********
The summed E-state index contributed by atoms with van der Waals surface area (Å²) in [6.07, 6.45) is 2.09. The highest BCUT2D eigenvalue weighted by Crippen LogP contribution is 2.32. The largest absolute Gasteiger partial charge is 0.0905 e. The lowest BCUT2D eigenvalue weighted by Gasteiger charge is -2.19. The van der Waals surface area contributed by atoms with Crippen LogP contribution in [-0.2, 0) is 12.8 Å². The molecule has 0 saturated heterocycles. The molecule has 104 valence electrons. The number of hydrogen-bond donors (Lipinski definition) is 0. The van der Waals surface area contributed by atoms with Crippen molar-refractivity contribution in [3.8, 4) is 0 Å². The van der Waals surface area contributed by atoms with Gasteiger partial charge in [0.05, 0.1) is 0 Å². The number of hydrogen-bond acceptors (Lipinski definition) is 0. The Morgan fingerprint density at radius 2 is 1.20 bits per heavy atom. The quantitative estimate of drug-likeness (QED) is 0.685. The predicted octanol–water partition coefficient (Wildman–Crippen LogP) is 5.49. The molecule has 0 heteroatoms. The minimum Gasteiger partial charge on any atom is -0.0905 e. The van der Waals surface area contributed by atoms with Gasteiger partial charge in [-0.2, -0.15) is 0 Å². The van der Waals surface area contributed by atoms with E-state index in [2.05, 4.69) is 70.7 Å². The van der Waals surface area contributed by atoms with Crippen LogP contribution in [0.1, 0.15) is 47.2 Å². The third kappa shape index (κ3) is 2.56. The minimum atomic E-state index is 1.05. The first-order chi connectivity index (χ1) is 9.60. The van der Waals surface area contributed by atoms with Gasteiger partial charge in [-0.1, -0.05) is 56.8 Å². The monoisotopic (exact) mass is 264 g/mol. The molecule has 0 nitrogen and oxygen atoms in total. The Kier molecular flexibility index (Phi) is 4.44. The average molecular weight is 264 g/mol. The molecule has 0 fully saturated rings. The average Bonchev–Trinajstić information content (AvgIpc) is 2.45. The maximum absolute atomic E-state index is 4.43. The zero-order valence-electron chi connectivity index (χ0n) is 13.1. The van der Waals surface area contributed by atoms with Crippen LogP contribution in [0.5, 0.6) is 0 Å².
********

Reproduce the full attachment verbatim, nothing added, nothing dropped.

The summed E-state index contributed by atoms with van der Waals surface area (Å²) in [6.07, 6.45) is 2.09. The highest BCUT2D eigenvalue weighted by Crippen LogP contribution is 2.32. The largest absolute Gasteiger partial charge is 0.0905 e. The lowest BCUT2D eigenvalue weighted by Gasteiger charge is -2.19. The van der Waals surface area contributed by atoms with Crippen LogP contribution in [-0.2, 0) is 12.8 Å². The molecule has 0 saturated heterocycles. The molecule has 104 valence electrons. The number of hydrogen-bond donors (Lipinski definition) is 0. The van der Waals surface area contributed by atoms with Crippen molar-refractivity contribution in [3.8, 4) is 0 Å². The van der Waals surface area contributed by atoms with Gasteiger partial charge in [0.05, 0.1) is 0 Å². The number of hydrogen-bond acceptors (Lipinski definition) is 0. The Morgan fingerprint density at radius 2 is 1.20 bits per heavy atom. The quantitative estimate of drug-likeness (QED) is 0.685. The predicted octanol–water partition coefficient (Wildman–Crippen LogP) is 5.49. The molecule has 0 heteroatoms. The minimum Gasteiger partial charge on any atom is -0.0905 e. The van der Waals surface area contributed by atoms with Gasteiger partial charge in [-0.2, -0.15) is 0 Å². The van der Waals surface area contributed by atoms with E-state index in [2.05, 4.69) is 70.7 Å². The van der Waals surface area contributed by atoms with Crippen LogP contribution in [0.1, 0.15) is 47.2 Å². The third kappa shape index (κ3) is 2.56. The minimum atomic E-state index is 1.05. The first-order chi connectivity index (χ1) is 9.60. The van der Waals surface area contributed by atoms with Gasteiger partial charge in [-0.1, -0.05) is 56.8 Å². The monoisotopic (exact) mass is 264 g/mol. The molecule has 0 nitrogen and oxygen atoms in total. The Kier molecular flexibility index (Phi) is 4.44. The average molecular weight is 264 g/mol. The molecule has 0 fully saturated rings. The average Bonchev–Trinajstić information content (AvgIpc) is 2.45. The maximum absolute atomic E-state index is 4.43. The zero-order valence-electron chi connectivity index (χ0n) is 13.1. The van der Waals surface area contributed by atoms with Crippen LogP contribution in [0.5, 0.6) is 0 Å².